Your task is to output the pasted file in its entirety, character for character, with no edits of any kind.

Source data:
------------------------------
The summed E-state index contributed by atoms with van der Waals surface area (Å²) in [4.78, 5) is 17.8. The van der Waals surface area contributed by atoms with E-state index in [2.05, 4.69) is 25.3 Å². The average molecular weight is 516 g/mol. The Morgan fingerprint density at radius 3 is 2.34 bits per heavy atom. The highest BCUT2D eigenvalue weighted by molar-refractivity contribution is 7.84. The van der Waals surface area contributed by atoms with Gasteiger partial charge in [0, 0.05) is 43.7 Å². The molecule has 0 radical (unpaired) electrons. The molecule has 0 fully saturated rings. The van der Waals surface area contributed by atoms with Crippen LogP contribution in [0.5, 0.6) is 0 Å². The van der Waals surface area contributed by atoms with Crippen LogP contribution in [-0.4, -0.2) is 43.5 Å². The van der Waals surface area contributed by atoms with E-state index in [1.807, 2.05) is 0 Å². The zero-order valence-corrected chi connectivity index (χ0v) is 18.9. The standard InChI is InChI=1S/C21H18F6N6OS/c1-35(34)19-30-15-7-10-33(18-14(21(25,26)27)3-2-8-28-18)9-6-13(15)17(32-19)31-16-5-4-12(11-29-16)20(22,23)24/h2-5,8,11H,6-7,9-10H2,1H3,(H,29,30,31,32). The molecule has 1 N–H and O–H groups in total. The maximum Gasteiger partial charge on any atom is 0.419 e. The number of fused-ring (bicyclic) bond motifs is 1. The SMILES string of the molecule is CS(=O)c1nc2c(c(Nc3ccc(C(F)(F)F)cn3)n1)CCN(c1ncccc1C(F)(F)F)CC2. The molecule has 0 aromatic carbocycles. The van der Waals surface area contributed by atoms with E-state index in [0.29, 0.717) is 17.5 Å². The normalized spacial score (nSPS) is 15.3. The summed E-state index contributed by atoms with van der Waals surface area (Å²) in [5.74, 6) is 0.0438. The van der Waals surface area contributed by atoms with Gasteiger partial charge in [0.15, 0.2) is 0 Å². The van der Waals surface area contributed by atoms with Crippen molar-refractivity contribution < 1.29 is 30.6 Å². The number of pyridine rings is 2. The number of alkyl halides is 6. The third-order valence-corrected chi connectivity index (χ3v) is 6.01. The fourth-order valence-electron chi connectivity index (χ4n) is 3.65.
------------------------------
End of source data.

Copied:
The summed E-state index contributed by atoms with van der Waals surface area (Å²) in [4.78, 5) is 17.8. The van der Waals surface area contributed by atoms with E-state index in [2.05, 4.69) is 25.3 Å². The average molecular weight is 516 g/mol. The Morgan fingerprint density at radius 3 is 2.34 bits per heavy atom. The highest BCUT2D eigenvalue weighted by molar-refractivity contribution is 7.84. The van der Waals surface area contributed by atoms with Gasteiger partial charge in [0, 0.05) is 43.7 Å². The molecule has 0 radical (unpaired) electrons. The molecule has 0 fully saturated rings. The van der Waals surface area contributed by atoms with Crippen LogP contribution in [0.5, 0.6) is 0 Å². The van der Waals surface area contributed by atoms with Crippen LogP contribution in [-0.4, -0.2) is 43.5 Å². The van der Waals surface area contributed by atoms with E-state index in [1.807, 2.05) is 0 Å². The zero-order valence-corrected chi connectivity index (χ0v) is 18.9. The standard InChI is InChI=1S/C21H18F6N6OS/c1-35(34)19-30-15-7-10-33(18-14(21(25,26)27)3-2-8-28-18)9-6-13(15)17(32-19)31-16-5-4-12(11-29-16)20(22,23)24/h2-5,8,11H,6-7,9-10H2,1H3,(H,29,30,31,32). The molecule has 1 N–H and O–H groups in total. The maximum Gasteiger partial charge on any atom is 0.419 e. The number of fused-ring (bicyclic) bond motifs is 1. The SMILES string of the molecule is CS(=O)c1nc2c(c(Nc3ccc(C(F)(F)F)cn3)n1)CCN(c1ncccc1C(F)(F)F)CC2. The molecule has 0 aromatic carbocycles. The van der Waals surface area contributed by atoms with E-state index in [0.29, 0.717) is 17.5 Å². The normalized spacial score (nSPS) is 15.3. The summed E-state index contributed by atoms with van der Waals surface area (Å²) in [5.74, 6) is 0.0438. The van der Waals surface area contributed by atoms with Gasteiger partial charge in [0.15, 0.2) is 0 Å². The van der Waals surface area contributed by atoms with Crippen molar-refractivity contribution < 1.29 is 30.6 Å². The number of pyridine rings is 2. The number of alkyl halides is 6. The third-order valence-corrected chi connectivity index (χ3v) is 6.01. The fourth-order valence-electron chi connectivity index (χ4n) is 3.65.